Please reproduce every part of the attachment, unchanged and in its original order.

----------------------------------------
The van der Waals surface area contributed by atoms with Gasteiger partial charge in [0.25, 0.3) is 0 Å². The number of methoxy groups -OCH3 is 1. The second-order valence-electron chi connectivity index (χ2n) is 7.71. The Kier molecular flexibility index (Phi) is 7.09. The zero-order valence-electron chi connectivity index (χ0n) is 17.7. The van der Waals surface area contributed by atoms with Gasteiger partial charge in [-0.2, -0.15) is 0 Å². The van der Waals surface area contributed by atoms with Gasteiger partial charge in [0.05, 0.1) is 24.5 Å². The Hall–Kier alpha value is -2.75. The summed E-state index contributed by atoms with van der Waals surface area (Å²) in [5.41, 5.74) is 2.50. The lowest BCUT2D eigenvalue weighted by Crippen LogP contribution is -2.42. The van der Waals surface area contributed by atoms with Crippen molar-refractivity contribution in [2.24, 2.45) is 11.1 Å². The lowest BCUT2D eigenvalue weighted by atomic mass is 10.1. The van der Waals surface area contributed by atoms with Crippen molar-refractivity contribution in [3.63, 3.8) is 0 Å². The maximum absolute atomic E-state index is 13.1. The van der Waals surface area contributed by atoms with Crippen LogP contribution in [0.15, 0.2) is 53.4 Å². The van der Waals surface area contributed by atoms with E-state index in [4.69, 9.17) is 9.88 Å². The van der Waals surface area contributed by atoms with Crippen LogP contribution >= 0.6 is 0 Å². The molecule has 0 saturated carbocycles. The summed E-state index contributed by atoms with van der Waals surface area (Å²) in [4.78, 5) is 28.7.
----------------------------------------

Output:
The van der Waals surface area contributed by atoms with Gasteiger partial charge in [0.25, 0.3) is 0 Å². The number of methoxy groups -OCH3 is 1. The second-order valence-electron chi connectivity index (χ2n) is 7.71. The Kier molecular flexibility index (Phi) is 7.09. The zero-order valence-electron chi connectivity index (χ0n) is 17.7. The van der Waals surface area contributed by atoms with Gasteiger partial charge in [-0.2, -0.15) is 0 Å². The van der Waals surface area contributed by atoms with Gasteiger partial charge in [0.05, 0.1) is 24.5 Å². The Hall–Kier alpha value is -2.75. The summed E-state index contributed by atoms with van der Waals surface area (Å²) in [5.41, 5.74) is 2.50. The lowest BCUT2D eigenvalue weighted by Crippen LogP contribution is -2.42. The van der Waals surface area contributed by atoms with Crippen molar-refractivity contribution in [2.24, 2.45) is 11.1 Å². The lowest BCUT2D eigenvalue weighted by atomic mass is 10.1. The van der Waals surface area contributed by atoms with Crippen molar-refractivity contribution in [3.63, 3.8) is 0 Å². The maximum absolute atomic E-state index is 13.1. The van der Waals surface area contributed by atoms with Crippen LogP contribution in [0.15, 0.2) is 53.4 Å². The van der Waals surface area contributed by atoms with E-state index in [4.69, 9.17) is 9.88 Å². The van der Waals surface area contributed by atoms with Crippen LogP contribution >= 0.6 is 0 Å². The molecule has 0 saturated carbocycles. The summed E-state index contributed by atoms with van der Waals surface area (Å²) in [4.78, 5) is 28.7.